Deakin Project Supervisor
Prof Sylvester Arnab (Coventry)
Dr Bahareh Nakisa (Deakin)
Professor Louise Moody (Coventry)
Prof Ben Horan (Deakin)
Dr Annahita Nezami (Coventry)
Centre for Advanced Design Engineering Training (CADET), Geelong Waurn Ponds Campus (Australia) and Coventry University (United Kingdom)
This project and scholarship are offered as part of a collaborative doctoral cotutelle program between Deakin University (Australia) and Coventry University (UK).
The successful PhD Student will be awarded a scholarship from Coventry University with the supervision team being drawn from Deakin University and Coventry University. The PhD Student will graduate with two testamurs, one from Deakin University and one from Coventry University, each of which recognises that the program was carried out as part of a jointly supervised doctoral program. The program is for a duration of 4 years and scheduled to commence in September 2023.
The PhD Student is anticipated to spend up to 12 months of the total period of the program at Deakin University, with the remainder of the program based at Coventry University.
This PhD project will investigate how to design meaningful game-like VR content to address the psycho-sociological needs of people living and working in isolated, confined and extreme environments of space, the Moon and Mars. The immersive experience will be co-created in collaboration with museums and culturally and linguistically diverse (CALD) users, including transmigrants, as a reference to future spacefarers.
As we expand into the solar system to explore, live, and work, it is imperative to research and design multifunctional well-being solutions to reduce various health risks and help crew members on the long-duration missions in low Earth orbit (LEO), to the Moon and Mars adjust and acclimatise to their new environment. See The Five Hazards of Humans Spaceflight by NASA for more details .
This PhD project aims to investigate how meaningful game-like heritage-based virtual reality (VR) experiences can support the well-being of astronauts and people living and working in ICE (isolated, confined, and extreme) environments. The heritage aspect can help promote relatability and emotional connection. In his book The Value of Museums: Enhancing Societal Well-Being (2021) John H. Falk defines meaningful experiences as those that are valuable to users and as such can create lasting memories and has the potential to affect long-term personal, intellectual, social, and physical well-being. The proposed content will be investigated and co-created with culturally and linguistically diverse (CALD) users including transmigrants as reference to the future spacefarers.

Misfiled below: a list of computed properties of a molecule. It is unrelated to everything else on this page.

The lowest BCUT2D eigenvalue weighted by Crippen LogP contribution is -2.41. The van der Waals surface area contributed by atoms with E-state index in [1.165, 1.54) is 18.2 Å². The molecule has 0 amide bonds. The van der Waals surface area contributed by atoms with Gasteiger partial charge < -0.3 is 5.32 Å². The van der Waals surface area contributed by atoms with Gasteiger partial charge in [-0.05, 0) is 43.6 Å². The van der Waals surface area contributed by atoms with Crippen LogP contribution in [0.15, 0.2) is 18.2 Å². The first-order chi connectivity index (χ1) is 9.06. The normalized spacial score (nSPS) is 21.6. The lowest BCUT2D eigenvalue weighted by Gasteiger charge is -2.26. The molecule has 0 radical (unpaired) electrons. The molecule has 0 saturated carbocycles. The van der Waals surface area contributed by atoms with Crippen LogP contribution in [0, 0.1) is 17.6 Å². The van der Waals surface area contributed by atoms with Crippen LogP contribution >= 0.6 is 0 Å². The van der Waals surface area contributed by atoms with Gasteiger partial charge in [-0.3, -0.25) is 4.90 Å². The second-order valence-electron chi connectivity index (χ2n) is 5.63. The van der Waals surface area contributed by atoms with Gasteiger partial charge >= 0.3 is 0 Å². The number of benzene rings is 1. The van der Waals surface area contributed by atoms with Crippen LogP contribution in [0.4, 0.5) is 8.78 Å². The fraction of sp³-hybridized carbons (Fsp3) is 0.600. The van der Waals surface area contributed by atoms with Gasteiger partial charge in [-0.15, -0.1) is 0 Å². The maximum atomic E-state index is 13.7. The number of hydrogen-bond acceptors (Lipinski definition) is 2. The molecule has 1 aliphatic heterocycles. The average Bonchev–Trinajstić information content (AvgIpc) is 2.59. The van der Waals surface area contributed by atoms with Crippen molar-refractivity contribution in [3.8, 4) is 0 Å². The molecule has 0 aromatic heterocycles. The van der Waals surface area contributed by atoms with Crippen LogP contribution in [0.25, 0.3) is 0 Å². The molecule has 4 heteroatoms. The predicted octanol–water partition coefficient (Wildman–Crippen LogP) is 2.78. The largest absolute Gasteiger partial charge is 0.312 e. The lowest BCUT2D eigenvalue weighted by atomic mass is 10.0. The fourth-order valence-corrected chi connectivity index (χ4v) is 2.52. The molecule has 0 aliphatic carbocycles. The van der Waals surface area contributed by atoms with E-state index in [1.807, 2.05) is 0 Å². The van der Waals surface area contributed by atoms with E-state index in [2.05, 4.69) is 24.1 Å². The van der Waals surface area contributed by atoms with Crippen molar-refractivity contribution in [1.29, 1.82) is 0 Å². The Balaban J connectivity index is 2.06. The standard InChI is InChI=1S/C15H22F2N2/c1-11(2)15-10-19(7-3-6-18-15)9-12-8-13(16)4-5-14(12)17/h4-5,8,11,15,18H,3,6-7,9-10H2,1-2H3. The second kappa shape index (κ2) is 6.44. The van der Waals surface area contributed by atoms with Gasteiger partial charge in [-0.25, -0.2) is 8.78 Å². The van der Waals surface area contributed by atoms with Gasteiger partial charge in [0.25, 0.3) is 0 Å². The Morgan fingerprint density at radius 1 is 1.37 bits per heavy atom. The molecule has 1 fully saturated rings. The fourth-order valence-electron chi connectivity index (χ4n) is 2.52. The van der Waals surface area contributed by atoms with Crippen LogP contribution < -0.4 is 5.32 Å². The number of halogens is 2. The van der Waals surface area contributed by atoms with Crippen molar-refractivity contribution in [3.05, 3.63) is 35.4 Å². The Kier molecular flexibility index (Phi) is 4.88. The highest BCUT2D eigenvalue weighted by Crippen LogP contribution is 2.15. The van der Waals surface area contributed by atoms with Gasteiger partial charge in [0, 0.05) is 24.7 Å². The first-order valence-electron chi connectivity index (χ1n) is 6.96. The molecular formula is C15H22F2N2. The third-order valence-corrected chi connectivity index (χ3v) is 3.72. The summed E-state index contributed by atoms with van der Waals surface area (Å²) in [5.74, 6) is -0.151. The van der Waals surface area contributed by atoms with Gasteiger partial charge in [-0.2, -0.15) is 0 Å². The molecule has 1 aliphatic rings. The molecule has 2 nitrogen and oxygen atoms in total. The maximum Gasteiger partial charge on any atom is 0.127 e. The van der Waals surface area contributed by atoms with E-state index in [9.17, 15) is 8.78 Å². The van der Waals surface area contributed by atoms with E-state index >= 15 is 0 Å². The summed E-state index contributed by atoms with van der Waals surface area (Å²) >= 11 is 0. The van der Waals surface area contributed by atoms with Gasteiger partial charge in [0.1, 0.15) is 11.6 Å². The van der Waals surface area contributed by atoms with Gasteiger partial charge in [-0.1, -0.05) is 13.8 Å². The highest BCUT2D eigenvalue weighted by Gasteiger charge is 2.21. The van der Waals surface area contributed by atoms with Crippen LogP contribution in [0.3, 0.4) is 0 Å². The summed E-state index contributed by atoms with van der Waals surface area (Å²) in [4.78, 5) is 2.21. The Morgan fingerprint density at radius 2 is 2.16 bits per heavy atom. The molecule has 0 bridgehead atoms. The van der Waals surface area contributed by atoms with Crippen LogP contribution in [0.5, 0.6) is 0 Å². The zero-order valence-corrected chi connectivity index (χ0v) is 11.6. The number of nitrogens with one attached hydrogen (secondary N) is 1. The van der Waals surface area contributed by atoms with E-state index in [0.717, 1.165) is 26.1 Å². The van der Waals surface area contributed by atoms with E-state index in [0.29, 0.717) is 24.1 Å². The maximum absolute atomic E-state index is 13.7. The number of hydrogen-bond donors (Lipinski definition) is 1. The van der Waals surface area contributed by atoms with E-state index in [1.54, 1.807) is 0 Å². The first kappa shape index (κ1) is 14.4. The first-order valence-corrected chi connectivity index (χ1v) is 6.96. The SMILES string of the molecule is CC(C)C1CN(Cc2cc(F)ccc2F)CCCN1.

The research results will provide a fundamental understanding of the content to be potentially integrated into a system for measuring, monitoring and regulating affective stress using artificial intelligence (AI), wearable sensors and VR experiences for meditation, physical exercise, multisensory eating experiences, and similar purposes. Such meaningful experiences could also be used in hospitals, asylums, retirement villages, prisons and other isolated living and working environments such as in Antarctica, oil rigs, mines, and remote areas. By this, the study is aligned with the UN Sustainable Development Goals, i.e., 3 – Good Health and Well-being.
To achieve the proposed goals, the following methods will be used:
- Literature review in the area of museum and heritage studies (including digital heritage and virtual museums), game studies, human-computer interaction (VR), and space medicine (psychology);
- Qualitative data collection from experts in the above areas;
- Qualitative and quantitative data collection from culturally and linguistically diverse (CALD) participants including transmigrants;
- Iterative design and development of a case study: a VR working prototype;
- Summative user evaluation.
Applications close 5pm, Sunday 27 May 2023
Please be aware that screening for this advert will commence immediately and the scholarship may be awarded prior to the closing date.
This scholarship is supported by Coventry University, is available over 3.5 years and includes:
- Stipend of £17,000 per annum
- A Tuition Fee Waiver
- Travel Support Package including one return economy airfare to Deakin University to support residency period in Australia
- Student visa and health insurance costs for period of residency at Deakin University in Australia
Deakin University will also provide a full tuition fee waiver for a duration of up to 4 years.
To be eligible you must:
- meet the PhD entry requirements of both Deakin University and Coventry university, including English language proficiency requirements (IELTS overall minimum score of 7.0 with a minimum of 6.5 in each component)
- be enrolling full time
- be able to physically locate to both Coventry University (UK) and Deakin University (Australia)
Please refer to the research degree entry pathways page and Coventry’s research entry criteria page for further information.
How to apply
Applicants should firstly contact Dr Kaja Antlej, to discuss the project. After discussing your application with the Deakin Supervisor, you will be required to submit an Expression of interest directly with the relevant Faculty.
The successful applicant will also be required to lodge a separate PhD application to Coventry University via the 'Making an Application' page.
For more information about this scholarship, please contact:
Dr Kaja Antlej
+61 3 524 79546